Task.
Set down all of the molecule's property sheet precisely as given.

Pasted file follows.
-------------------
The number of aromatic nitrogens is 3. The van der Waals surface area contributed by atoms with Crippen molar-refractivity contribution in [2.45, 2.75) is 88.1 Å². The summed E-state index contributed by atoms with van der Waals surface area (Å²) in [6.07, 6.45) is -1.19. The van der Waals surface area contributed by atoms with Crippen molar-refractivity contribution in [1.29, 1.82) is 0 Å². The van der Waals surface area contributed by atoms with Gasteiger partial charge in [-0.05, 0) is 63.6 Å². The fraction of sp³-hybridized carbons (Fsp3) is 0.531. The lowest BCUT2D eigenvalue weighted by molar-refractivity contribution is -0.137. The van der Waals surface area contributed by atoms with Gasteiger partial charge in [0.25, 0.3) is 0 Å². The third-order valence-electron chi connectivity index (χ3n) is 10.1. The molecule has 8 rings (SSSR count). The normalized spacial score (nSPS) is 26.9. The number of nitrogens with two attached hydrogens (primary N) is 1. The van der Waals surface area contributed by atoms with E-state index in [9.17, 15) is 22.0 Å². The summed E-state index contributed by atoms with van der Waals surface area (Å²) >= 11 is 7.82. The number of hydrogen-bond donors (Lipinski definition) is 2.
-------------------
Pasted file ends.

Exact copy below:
The number of aromatic nitrogens is 3. The van der Waals surface area contributed by atoms with Crippen molar-refractivity contribution in [2.45, 2.75) is 88.1 Å². The summed E-state index contributed by atoms with van der Waals surface area (Å²) in [6.07, 6.45) is -1.19. The van der Waals surface area contributed by atoms with Crippen molar-refractivity contribution in [1.29, 1.82) is 0 Å². The van der Waals surface area contributed by atoms with Gasteiger partial charge in [-0.05, 0) is 63.6 Å². The fraction of sp³-hybridized carbons (Fsp3) is 0.531. The lowest BCUT2D eigenvalue weighted by molar-refractivity contribution is -0.137. The van der Waals surface area contributed by atoms with Gasteiger partial charge in [0.25, 0.3) is 0 Å². The third-order valence-electron chi connectivity index (χ3n) is 10.1. The molecule has 8 rings (SSSR count). The normalized spacial score (nSPS) is 26.9. The number of nitrogens with two attached hydrogens (primary N) is 1. The van der Waals surface area contributed by atoms with E-state index in [9.17, 15) is 22.0 Å². The summed E-state index contributed by atoms with van der Waals surface area (Å²) >= 11 is 7.82. The number of hydrogen-bond donors (Lipinski definition) is 2.